As we pull into Songambele village, the sky is overcast and a soft drizzle clings to the windows. It is unusually chilly for September and I hug my jumper tight as I step out of the car. These weather conditions, however, do not distress the village residents – this is the nearest this they have seen to rain since April and the atmosphere is one of hope and excitement.
Songambele village is in Dodoma region, Tanzania. While Dodoma has always been arid, first-hand accounts from long term residents reveal a worrying pattern; since the 1980s rainfall has noticeably decreased and when it does appear, is more sporadic. People tell you, “There has always been drought, but not like now.” Sometimes the short rains, previously expected between October and December, do not come at all.
Meanwhile, in the neighbouring region of Morogoro, farmers and pastoralists are battling with intermittent periods of drought and heavy rains. Highland dwellers complain of strong winds and soil erosion, while valley dwellers suffer from flash flooding and nutrient leeching. Pest and disease patterns are changing for humans, animals and crops alike. The story is again one of unpredictability – and unpredictability to a farmer is the equivalent of disaster.
I spend a fair amount of time talking to farmers in Tanzania about climate change and the impact it is having on their lives and how they are coping with the changes they experience. Some report receiving training from NGOs in climate smart agriculture. Others are recipients of government drip irrigation systems. But the large majority feel completely powerless. Praying remains high on the list of coping mechanisms.
One man in Songambele village tells me about the reality of farming for him and his family. Every year he prepares his farm, applies fertilizers and pesticides providing he can access/afford them and each year he harvests less and less produce. This year he set aside two acres for groundnuts. He harvested 60 kilograms in total. The local market rate – the only market he has access to – is 12,000 Tanzanian Shillings per 30 kilogram bag. Since 1 GBP is currently equal to 2,800 Tsh, this man reportedly made just over 8.50 GBP off two acres of land.
I asked him how much he spent on inputs. He said he wasn’t sure but he thinks he spent more than he earned. What will he do next year? He wants to learn more about modern farming practices, and maybe diversify his income by growing different crops, but he is not sure if he has enough money to invest in buying new seeds.
For me, this story is heartbreaking for so many reasons. Because the man is stuck in a cycle of spending more on inputs than he is gaining in outputs. Because the man lacks the knowledge and skills he needs to adapt to his changing environment. Because market linkages are so poor and access to information about market prices so weak that farmers remain vulnerable to exploitation. And because the man earns so little that he is unable to consistently purchase other important produce and ensure he and his family have a balanced diet.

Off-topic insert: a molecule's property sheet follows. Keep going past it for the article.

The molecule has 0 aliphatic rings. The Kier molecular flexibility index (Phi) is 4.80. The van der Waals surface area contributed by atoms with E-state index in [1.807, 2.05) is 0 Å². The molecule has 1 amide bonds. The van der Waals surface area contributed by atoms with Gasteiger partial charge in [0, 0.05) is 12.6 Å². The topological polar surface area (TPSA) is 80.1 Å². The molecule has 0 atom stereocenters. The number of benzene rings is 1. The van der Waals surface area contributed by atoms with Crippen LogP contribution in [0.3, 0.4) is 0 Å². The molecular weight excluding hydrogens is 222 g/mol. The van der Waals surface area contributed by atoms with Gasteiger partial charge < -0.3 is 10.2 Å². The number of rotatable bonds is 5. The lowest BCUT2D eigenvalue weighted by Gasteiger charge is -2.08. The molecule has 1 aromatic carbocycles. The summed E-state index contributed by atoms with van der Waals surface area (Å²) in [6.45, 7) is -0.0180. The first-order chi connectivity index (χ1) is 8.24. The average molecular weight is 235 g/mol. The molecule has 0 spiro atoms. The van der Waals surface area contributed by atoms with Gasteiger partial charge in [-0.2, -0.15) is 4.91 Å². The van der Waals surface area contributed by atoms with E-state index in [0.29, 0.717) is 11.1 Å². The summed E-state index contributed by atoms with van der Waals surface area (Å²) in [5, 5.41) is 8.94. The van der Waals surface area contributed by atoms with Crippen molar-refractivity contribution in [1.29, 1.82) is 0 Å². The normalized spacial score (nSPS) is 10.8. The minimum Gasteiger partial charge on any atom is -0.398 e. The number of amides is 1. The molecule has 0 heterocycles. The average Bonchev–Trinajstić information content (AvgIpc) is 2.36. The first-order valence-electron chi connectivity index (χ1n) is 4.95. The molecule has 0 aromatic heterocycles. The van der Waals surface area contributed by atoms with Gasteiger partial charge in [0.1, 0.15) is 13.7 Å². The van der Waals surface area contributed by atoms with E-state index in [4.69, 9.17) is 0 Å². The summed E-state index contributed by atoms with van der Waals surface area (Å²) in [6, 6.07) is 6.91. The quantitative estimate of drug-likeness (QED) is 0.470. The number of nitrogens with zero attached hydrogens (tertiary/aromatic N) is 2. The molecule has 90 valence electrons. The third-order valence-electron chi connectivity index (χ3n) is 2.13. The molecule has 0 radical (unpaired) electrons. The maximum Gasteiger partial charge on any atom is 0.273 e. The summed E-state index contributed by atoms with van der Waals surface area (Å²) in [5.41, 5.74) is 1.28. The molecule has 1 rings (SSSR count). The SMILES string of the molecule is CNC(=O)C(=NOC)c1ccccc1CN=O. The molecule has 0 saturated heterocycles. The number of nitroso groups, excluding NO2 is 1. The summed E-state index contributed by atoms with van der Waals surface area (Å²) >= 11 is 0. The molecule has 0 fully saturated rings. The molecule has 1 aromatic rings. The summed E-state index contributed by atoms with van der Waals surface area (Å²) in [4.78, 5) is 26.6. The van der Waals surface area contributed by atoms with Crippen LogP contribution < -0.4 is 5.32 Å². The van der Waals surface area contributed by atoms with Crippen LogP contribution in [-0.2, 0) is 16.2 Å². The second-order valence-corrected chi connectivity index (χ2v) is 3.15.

Climate change is increasingly recognized as a cross-cutting development issue. Attempting to tackle rural and urban poverty, agricultural productivity, economic empowerment, market access, food security and health and nutrition without applying a ‘climate change lens’ will be missing a huge piece in the puzzle.
And while government, policy makers and development organizations will undoubtedly continue to have a huge role to play in addressing the impact of climate change on third-world communities, private sector investment is also critical.
Farmers need market linkages. Without them, and without a guaranteed income, there is little point in taking up new activities to improve productivity and quality. But the private sector can also play an increasing role in funding farmer training; on climate-smart agriculture, on record keeping and financial management, and on the importance of biodiversity, income diversification and nutrition as resilience mechanisms.
A common understanding of the cause of climate change in rural Tanzania is that people are cutting down trees, and the lack of trees has stopped rainclouds from forming and has left the land vulnerable to wind and direct sunlight. While it is likely local deforestation impacts negatively on local adaptation, Africa’s contribution to global greenhouse gas emissions remains insignificant.
Tanzanians are not the reason Tanzania is being affected by climate change, and those countries that are actually to blame need to accept responsibility on a large scale. Global food security in the future depends on it.
Carly Griggs has lived in Tanzania for over 5 years, working on various projects that support farmers to adapt to climate change and access market opportunities. She is passionate about farmers’ rights as key players in food supply chains. She grew up in England and studied Human Sciences at the University of Oxford.